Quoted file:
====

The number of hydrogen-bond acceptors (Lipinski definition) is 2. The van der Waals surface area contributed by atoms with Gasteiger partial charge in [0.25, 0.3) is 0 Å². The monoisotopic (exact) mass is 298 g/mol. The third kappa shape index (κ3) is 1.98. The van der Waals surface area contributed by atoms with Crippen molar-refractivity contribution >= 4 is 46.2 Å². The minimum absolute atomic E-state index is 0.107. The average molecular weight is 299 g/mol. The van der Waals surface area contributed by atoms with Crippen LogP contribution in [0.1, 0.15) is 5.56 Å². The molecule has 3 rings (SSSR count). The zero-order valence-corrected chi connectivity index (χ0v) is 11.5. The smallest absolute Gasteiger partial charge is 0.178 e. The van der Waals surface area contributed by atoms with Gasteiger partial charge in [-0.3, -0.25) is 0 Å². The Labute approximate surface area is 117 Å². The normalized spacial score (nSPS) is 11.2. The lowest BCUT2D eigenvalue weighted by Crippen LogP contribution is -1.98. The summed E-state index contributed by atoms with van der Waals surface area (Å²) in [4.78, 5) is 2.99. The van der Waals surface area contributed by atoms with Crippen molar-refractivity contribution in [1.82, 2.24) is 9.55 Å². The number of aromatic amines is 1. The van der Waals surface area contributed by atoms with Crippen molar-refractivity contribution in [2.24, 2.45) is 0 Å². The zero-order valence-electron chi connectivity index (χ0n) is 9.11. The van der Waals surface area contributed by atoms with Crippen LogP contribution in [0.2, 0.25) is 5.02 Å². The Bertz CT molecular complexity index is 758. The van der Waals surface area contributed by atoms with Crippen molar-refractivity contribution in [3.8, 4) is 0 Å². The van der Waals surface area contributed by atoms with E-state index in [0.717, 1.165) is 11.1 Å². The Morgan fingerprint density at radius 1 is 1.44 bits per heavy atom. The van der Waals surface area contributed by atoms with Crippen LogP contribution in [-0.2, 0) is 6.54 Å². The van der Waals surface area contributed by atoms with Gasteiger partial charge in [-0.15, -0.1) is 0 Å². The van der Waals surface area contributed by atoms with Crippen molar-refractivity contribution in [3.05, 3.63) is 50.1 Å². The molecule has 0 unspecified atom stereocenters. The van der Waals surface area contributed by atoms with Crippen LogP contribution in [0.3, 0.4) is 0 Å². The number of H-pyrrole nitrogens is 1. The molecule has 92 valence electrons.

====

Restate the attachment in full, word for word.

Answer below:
The number of hydrogen-bond acceptors (Lipinski definition) is 2. The van der Waals surface area contributed by atoms with Gasteiger partial charge in [0.25, 0.3) is 0 Å². The monoisotopic (exact) mass is 298 g/mol. The third kappa shape index (κ3) is 1.98. The van der Waals surface area contributed by atoms with Crippen molar-refractivity contribution >= 4 is 46.2 Å². The minimum absolute atomic E-state index is 0.107. The average molecular weight is 299 g/mol. The van der Waals surface area contributed by atoms with Crippen LogP contribution in [0.1, 0.15) is 5.56 Å². The molecule has 3 rings (SSSR count). The zero-order valence-corrected chi connectivity index (χ0v) is 11.5. The smallest absolute Gasteiger partial charge is 0.178 e. The van der Waals surface area contributed by atoms with Gasteiger partial charge in [-0.3, -0.25) is 0 Å². The Labute approximate surface area is 117 Å². The normalized spacial score (nSPS) is 11.2. The lowest BCUT2D eigenvalue weighted by Crippen LogP contribution is -1.98. The summed E-state index contributed by atoms with van der Waals surface area (Å²) in [4.78, 5) is 2.99. The van der Waals surface area contributed by atoms with Crippen molar-refractivity contribution in [1.82, 2.24) is 9.55 Å². The number of aromatic amines is 1. The van der Waals surface area contributed by atoms with Crippen molar-refractivity contribution in [2.24, 2.45) is 0 Å². The zero-order valence-electron chi connectivity index (χ0n) is 9.11. The van der Waals surface area contributed by atoms with Crippen LogP contribution in [0.2, 0.25) is 5.02 Å². The Bertz CT molecular complexity index is 758. The van der Waals surface area contributed by atoms with Crippen molar-refractivity contribution in [3.8, 4) is 0 Å². The van der Waals surface area contributed by atoms with E-state index in [0.717, 1.165) is 11.1 Å². The Morgan fingerprint density at radius 1 is 1.44 bits per heavy atom. The van der Waals surface area contributed by atoms with Crippen LogP contribution in [-0.2, 0) is 6.54 Å². The van der Waals surface area contributed by atoms with Gasteiger partial charge in [-0.15, -0.1) is 0 Å². The van der Waals surface area contributed by atoms with Crippen molar-refractivity contribution in [3.05, 3.63) is 50.1 Å². The molecule has 0 unspecified atom stereocenters. The van der Waals surface area contributed by atoms with Crippen LogP contribution in [0.3, 0.4) is 0 Å². The number of H-pyrrole nitrogens is 1. The molecule has 92 valence electrons.